You can put the hay directly on the ground for a simulated grazing style feeding. The obvious problem with this is waste from the animals walking on the hay and soiling parts of it with urine and manure. The hay being mashed into the ground by heavy cattle walking on it causes the ground to become softer and muddier.
Consider using a round bale hay rack to contain the hay and keep it from being soiled and trampled.
Getting the heavy round bales of hay into the cow pasture or pen will require some mechanical assistance. A small farm tractor with a bucket can be used or a forklift. The bales can be pulled using chains.
Any way you look at the process of feeding cattle, knowing how much hay does a cow eat, will help you stay ahead of the demand. Keep a close eye on your storage, be aware of the weather and make sure your cattle are well fed. This will start you on the road to successfully raising a few head of beef cattle on your small farm or homestead.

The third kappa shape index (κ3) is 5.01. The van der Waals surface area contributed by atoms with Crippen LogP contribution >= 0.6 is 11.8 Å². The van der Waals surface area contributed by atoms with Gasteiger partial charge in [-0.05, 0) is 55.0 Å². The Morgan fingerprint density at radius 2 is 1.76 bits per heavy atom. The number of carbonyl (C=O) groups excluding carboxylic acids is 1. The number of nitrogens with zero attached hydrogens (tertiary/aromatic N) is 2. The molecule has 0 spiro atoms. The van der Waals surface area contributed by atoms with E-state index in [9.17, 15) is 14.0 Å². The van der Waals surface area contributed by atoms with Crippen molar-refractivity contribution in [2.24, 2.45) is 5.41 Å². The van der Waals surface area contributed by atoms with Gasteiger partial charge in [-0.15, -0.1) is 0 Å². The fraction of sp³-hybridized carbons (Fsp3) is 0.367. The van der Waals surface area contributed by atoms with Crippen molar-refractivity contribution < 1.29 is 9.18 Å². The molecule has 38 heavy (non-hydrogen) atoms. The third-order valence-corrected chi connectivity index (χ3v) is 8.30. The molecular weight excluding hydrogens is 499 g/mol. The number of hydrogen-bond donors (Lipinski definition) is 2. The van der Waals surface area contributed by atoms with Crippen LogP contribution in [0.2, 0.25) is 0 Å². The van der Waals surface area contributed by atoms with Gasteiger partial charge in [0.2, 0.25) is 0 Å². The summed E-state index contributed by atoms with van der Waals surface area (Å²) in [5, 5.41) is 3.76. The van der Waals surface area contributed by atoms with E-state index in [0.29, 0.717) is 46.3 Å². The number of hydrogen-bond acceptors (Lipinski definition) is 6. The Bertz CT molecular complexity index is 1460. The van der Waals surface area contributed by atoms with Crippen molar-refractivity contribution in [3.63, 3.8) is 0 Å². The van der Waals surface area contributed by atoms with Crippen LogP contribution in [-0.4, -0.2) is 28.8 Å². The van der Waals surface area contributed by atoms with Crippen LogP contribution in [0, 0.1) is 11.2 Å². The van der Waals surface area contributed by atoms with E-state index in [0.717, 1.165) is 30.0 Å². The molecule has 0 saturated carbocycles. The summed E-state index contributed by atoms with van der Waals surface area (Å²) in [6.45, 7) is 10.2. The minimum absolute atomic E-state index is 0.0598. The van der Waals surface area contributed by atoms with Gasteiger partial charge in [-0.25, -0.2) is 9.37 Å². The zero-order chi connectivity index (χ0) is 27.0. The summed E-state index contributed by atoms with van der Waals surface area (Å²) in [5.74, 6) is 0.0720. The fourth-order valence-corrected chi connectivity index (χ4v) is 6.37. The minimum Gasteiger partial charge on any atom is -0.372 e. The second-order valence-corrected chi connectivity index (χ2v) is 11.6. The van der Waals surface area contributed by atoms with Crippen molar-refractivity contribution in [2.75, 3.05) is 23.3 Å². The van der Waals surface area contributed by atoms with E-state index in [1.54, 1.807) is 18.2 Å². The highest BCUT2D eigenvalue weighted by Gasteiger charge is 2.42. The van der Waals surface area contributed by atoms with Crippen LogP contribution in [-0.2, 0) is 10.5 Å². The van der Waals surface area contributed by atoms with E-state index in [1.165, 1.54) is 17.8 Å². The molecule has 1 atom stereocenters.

Knowing how much hay does a cow eat, what is your preference for feeding them? Let us know in the comments below.
One thought on “How Much Hay Does a Cow Eat?”
My dad is planning to buy some Irish Black Cattle for his small farm because he wants to start cattle farming after. I like that you said a 250 -pound calf would need seven pounds of hay per day, so he would need to stock up on forage to feed his new livestock. This would be great information for my dad because I doubt he’s knowledgeable about feeding cows since this would be his first time taking care of them. Thanks for this!